|Subject: CT: East Timor still has stories
Canberra Times (Australia)
June 28, 2003
East Timor still has stories to tell
NOTHING fades as fast as an international crisis that seems to be
settled, as proved by the almost complete disappearance of East Timor from
Australian newspapers and television screens. James Dunn's updating of his
history to cover its foundation as an independent nation reminds us of its
continuing importance to international politics.
His third edition drops the title of the first two, Timor: A People
Betrayed, and celebrates the independence for which the East Timorese
fought for more than two decades.
At the same time it provides an essential reminder of the barbarity of
the Indonesian military machine in trying to deny the East Timorese people
the independence conceded by its national government, and the difficulties
the East Timorese face in building a viable economy as well as a workable
It also takes us back to the international deal that enabled Indonesia
to invade East Timor in 1975 after four centuries of Portuguese rule. The
decision of the Whitlam Government, in conjunction with the US
Administration, to turn a blind eye caused what Dunn describes as 'a
tragedy which cost more than 200,000 lives'.
The fall of the Suharto Government in 1998 and the arrival of Dr B. J.
Habibie as the new Indonesian president gave the independence advocates in
East Timor their first hope of getting rid of Indonesian authority, and
the East Timorese militia it had created. With the help of UN
Secretary-General Kofi Annan, Habibie proposed a form of autonomy. When,
six months later, John Howard urged him to address the Timorese desire for
self determination, Australia reversed its long-standing support for
continuing Indonesian control and dipped its toe into the question of
That brought in the United Nations and its Assistance Mission for East
Timor (UNAMET), in which Dunn was a volunteer observer, to prepare for a
referendum which would ask the East Timorese if they wanted autonomy from
Indonesia. When 78 per cent of the 98 per cent of eligible citizens who
turned out voted no for autonomy and thus yes for independence, the 17,000
Indonesian military in East Timor and their supporting militia reacted
Dunn reports that, a few days after the announcement of the referendum
result, Dili was on fire and hundreds of thousands of East Timorese had
been ordered to leave or had fled inland. An indication of the depth of
destruction wrought by the military is his estimate that they deliberately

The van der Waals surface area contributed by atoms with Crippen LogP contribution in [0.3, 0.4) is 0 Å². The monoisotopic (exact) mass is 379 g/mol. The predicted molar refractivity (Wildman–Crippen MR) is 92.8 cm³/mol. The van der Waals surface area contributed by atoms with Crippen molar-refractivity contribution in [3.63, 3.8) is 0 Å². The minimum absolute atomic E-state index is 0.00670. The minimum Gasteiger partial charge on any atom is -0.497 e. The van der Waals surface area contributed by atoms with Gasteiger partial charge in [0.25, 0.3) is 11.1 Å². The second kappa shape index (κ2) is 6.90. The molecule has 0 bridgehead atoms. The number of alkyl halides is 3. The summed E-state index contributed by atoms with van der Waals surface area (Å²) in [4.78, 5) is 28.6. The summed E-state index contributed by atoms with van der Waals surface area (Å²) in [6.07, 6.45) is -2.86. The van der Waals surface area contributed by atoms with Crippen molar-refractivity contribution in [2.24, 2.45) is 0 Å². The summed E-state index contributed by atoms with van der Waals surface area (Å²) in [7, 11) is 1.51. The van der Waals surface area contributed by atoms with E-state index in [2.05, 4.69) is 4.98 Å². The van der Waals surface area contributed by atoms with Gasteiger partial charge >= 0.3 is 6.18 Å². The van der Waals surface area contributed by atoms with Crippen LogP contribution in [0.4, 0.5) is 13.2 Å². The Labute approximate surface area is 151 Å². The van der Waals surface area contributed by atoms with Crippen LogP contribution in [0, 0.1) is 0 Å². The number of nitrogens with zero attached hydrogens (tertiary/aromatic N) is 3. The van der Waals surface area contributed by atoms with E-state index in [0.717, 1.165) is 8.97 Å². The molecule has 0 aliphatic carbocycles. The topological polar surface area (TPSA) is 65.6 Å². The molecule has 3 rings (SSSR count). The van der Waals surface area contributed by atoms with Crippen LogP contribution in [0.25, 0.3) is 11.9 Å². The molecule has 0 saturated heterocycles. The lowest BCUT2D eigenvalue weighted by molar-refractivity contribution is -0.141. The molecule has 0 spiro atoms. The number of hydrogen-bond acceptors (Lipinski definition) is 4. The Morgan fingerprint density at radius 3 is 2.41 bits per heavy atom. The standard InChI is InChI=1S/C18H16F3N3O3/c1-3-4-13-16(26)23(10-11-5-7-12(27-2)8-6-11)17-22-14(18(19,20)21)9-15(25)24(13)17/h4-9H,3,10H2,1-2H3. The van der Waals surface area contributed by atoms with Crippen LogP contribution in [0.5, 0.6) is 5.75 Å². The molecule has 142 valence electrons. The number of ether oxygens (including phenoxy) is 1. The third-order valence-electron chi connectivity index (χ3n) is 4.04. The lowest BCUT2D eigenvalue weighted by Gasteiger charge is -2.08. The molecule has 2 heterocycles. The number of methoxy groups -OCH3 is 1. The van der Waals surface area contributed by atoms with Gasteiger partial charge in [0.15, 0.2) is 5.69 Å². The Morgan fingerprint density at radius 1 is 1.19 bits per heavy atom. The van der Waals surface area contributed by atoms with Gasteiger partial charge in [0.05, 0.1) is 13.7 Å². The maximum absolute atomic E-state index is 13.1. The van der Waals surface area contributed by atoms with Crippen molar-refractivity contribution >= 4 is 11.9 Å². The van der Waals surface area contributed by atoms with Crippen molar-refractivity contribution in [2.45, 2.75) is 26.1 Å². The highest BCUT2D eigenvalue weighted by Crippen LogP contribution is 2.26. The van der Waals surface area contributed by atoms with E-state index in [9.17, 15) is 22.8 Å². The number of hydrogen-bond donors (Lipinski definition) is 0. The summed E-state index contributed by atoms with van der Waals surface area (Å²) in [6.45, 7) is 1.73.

destroyed some 74 per cent of the houses and buildings in East Timor.
The arrival of the Australian-dominated interFET force and the later
formation of the United National Transitional Authority for East Timor (UNTAET),
in which Dunn was an adviser, brought an end to Indonesian reprisals and a
rapid transfer to East Timorese control. Dunn praises the spirit in which
it was achieved, but is critical of some aspects.
He is obviously impressed by the competence and outlook of President
Xanana Gusmao, but questions some of his priorities, particularly his
emphasis on reconciliation between different groups in East Timor. While
he acknowledges that his outlook has healed relationships between
supporters of independence and those favouring autonomy, he believes this
is only a part of the need for accommodation of past injustice. In the
interest of establishing the long-term relationship between Indonesia and
East Timor on 'a frank and enduring' basis, he sees a need for an
international tribunal to try those Indonesians responsible for crimes
He is also sceptical of the prospects for economic development,
labelling it 'not one of the great successes' of the activities of UNTAET.
He acknowledges the 'glittering hope' attributed to the Timor Gap gas
exploitation, but points out that it will not be a significant contributor
to revenue until the end of the decade. Rice and maize production have
recovered to the levels of 1999 and coffee has also increased
substantially, but at lower world prices. Unemployment levels have
remained 'dangerously high, posing a serious threat to security and
political stability'. He would also like to see more activity in tourism,
pointing to the beauty of the countryside and the richness and diversity
of the culture as attractions, particularly to Australians who have been
committed supporters of East Timor.
In that context, he is careful to distinguish between the people and
the government. He describes our national foreign policy as having a
history of 'ruthlessly opportunistic diplomatic manoeuvres that do nothing
to encourage complacency'. But he places much faith in the attitude of the
Australian people, which he describes as 'a commitment that has become a
matter of public conscience'.
This is an interesting update to a book that has provided an informed
and insightful view of East Timor since its first edition in 1983, but it
could usefully be embellished. The UN phase of the East Timor story has
had little coverage, apart from the well-balanced account by Ian Martin,
head of the UNAMET operation. If James Dunn would write a full account of
the independence phase his considerable contribution to a country in which
he has been involved for four decades would be strengthened.
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